The Lower East Side is a strange place. Imagine the area a mere three years ago: as the financial crisis loomed, galleries such as Invisible-Exports, Lisa Cooley and Rachel Uffner joined or replaced the efforts of veteran spaces Orchard, CANADA, and Reena Spaulings, casting the gallery district as a more critically-minded alternative to the overtly market-driven slickness of Chelsea. Soon after, as real estate prices fell further and the traction of Orchard Street grew, near-hobbyist boutique galleries popped up and faded, transforming the area into a sort of strip mall for affordable art. One usually vacant space on Orchard Street—which used to house a gallery whose title was writ in Comic Sans and sold National Geographic-style photographs of tigers and elephants—recently contained the pop-up exhibition "Cover Letter" by conceptual artist Mario Garcia Torres. Appropriately titled "Itinerant," the exhibition project is spearheaded by two blue-chip gallery directors, Rose Lord of Marian Goodman and Mari Spirito of 303 Gallery.

"Cover Letter" comprises two slide projections: a new work sharing the exhibition’s title and an older work, What Doesn’t Kill You Makes You Stronger, from 2007. The series of slides in Cover Letter tracks Garcia Torres assembling a bouquet while a letter of application to become the director of the Kunsthalle Bern subscripts the picture plane. The artist comes off as somewhat poetic and entirely sincere, "I have persistently thought about…the meanings and political implications behind the ways art is produced and exhibited. I deem this the fundamental knowledge needed to run an institution like the Kunsthalle Bern."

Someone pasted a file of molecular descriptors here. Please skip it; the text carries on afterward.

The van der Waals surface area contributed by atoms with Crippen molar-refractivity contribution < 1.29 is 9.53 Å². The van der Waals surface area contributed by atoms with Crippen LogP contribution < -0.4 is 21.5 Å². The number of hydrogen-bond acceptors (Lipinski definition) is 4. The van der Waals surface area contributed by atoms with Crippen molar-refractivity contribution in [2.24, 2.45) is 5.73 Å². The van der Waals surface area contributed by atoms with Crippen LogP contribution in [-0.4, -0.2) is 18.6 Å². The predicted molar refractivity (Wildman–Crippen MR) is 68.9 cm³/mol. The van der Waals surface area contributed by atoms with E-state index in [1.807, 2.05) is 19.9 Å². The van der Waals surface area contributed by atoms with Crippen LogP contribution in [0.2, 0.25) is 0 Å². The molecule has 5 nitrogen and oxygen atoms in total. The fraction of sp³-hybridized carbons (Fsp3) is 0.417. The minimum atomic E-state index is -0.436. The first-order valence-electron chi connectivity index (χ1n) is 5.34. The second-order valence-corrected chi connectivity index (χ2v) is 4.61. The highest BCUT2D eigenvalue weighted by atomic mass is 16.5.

Rather than send the search committee a real bouquet of flowers, Garcia Torres says, he is sending it in the form of these slides. And what of the bouquet? The contradistinction between the bourgeois, leisure-steeped symbol of the floral bouquet with the strange, when-pigs-fly sentiment of a young Mexican artist applying for a director’s position at a major cultural institution brings to mind unfortunate hierarchies of labor and authority in the art world, and specifically the tragically invisible labor permeating both it and the highly corrupt floral industry. Perhaps directly referent, such an analogy was actually made decades before in Martha Rosler’s 1974 Flower Fields in which illegal Mexican day laborers working in the flower fields along California’s Highway 5 were filmed from a car window.

Perhaps more straightforward is Garcia Torres’s What Doesn’t Kill You Makes You Stronger, a slide presentation about the mythology surrounding Martin Kippenberger’s short-lived Museum of Modern Art on the Greek island Syros. Kippenberger initiated the project in 1993, taking over the skeleton-like building by inviting a gaggle of international artists to stage events, including Stephen Prina, Cosima von Bonin, and Christopher Williams. Their exploits were generally ignored by tourists and Syros locals, and the project was abandoned after Kippenberger’s death from liver cancer four years later in 1997. The building now somewhat ironically processes human excrement.

Although the slide projections presented here may prove fascinating to those with a penchant for curiosities in art history (myself included), they collapse under their contextual insensitivity and lack of perspicacity. Why present a slide projection in 2011 if the obsolescence of that technology is nary considered? Can this format still prove relevant to shedding insight on the contemporary condition of the artist, or does it just symbol a form of retro-aesthetic posturing? How is it possible that institutional critique has become resolutely a-political? Perhaps such contemporary manifestations of institutional critique seem ultimately empty in the hermetic art world agora that is now the Lower East Side.